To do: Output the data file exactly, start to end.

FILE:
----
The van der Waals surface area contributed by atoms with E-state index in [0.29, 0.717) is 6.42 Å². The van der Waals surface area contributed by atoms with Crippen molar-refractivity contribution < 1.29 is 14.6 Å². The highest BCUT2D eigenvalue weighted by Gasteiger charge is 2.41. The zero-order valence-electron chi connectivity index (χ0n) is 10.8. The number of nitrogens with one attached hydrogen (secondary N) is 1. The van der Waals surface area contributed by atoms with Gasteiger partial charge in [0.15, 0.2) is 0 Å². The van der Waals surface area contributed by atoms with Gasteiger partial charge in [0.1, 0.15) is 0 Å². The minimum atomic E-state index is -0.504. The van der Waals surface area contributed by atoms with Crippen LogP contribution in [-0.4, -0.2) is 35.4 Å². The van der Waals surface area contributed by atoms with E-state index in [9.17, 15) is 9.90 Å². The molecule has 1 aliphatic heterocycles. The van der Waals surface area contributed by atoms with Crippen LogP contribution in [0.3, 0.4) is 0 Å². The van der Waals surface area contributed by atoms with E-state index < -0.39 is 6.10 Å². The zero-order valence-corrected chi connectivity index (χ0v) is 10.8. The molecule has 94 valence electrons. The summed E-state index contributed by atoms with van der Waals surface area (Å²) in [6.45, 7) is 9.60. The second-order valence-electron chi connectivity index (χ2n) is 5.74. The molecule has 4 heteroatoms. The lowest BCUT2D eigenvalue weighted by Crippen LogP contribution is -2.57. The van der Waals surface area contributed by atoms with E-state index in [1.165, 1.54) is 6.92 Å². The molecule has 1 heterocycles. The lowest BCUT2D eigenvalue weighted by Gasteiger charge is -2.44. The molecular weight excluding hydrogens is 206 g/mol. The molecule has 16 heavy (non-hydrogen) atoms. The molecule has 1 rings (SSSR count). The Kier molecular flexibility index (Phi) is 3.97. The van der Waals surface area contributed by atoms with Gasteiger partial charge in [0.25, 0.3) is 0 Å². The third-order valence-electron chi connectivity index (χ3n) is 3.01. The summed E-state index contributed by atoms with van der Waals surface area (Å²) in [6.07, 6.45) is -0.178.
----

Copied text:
The van der Waals surface area contributed by atoms with E-state index in [0.29, 0.717) is 6.42 Å². The van der Waals surface area contributed by atoms with Crippen molar-refractivity contribution < 1.29 is 14.6 Å². The highest BCUT2D eigenvalue weighted by Gasteiger charge is 2.41. The zero-order valence-electron chi connectivity index (χ0n) is 10.8. The number of nitrogens with one attached hydrogen (secondary N) is 1. The van der Waals surface area contributed by atoms with Gasteiger partial charge in [0.15, 0.2) is 0 Å². The van der Waals surface area contributed by atoms with Gasteiger partial charge in [0.1, 0.15) is 0 Å². The minimum atomic E-state index is -0.504. The van der Waals surface area contributed by atoms with Crippen LogP contribution in [-0.4, -0.2) is 35.4 Å². The van der Waals surface area contributed by atoms with E-state index in [9.17, 15) is 9.90 Å². The molecule has 1 aliphatic heterocycles. The van der Waals surface area contributed by atoms with Crippen LogP contribution in [0.3, 0.4) is 0 Å². The van der Waals surface area contributed by atoms with E-state index < -0.39 is 6.10 Å². The zero-order valence-corrected chi connectivity index (χ0v) is 10.8. The molecule has 94 valence electrons. The summed E-state index contributed by atoms with van der Waals surface area (Å²) in [6.45, 7) is 9.60. The second-order valence-electron chi connectivity index (χ2n) is 5.74. The molecule has 4 heteroatoms. The lowest BCUT2D eigenvalue weighted by Crippen LogP contribution is -2.57. The van der Waals surface area contributed by atoms with E-state index in [1.165, 1.54) is 6.92 Å². The molecule has 1 heterocycles. The lowest BCUT2D eigenvalue weighted by Gasteiger charge is -2.44. The molecular weight excluding hydrogens is 206 g/mol. The molecule has 16 heavy (non-hydrogen) atoms. The molecule has 1 rings (SSSR count). The Kier molecular flexibility index (Phi) is 3.97. The van der Waals surface area contributed by atoms with Gasteiger partial charge in [0.25, 0.3) is 0 Å². The third-order valence-electron chi connectivity index (χ3n) is 3.01. The summed E-state index contributed by atoms with van der Waals surface area (Å²) in [6.07, 6.45) is -0.178.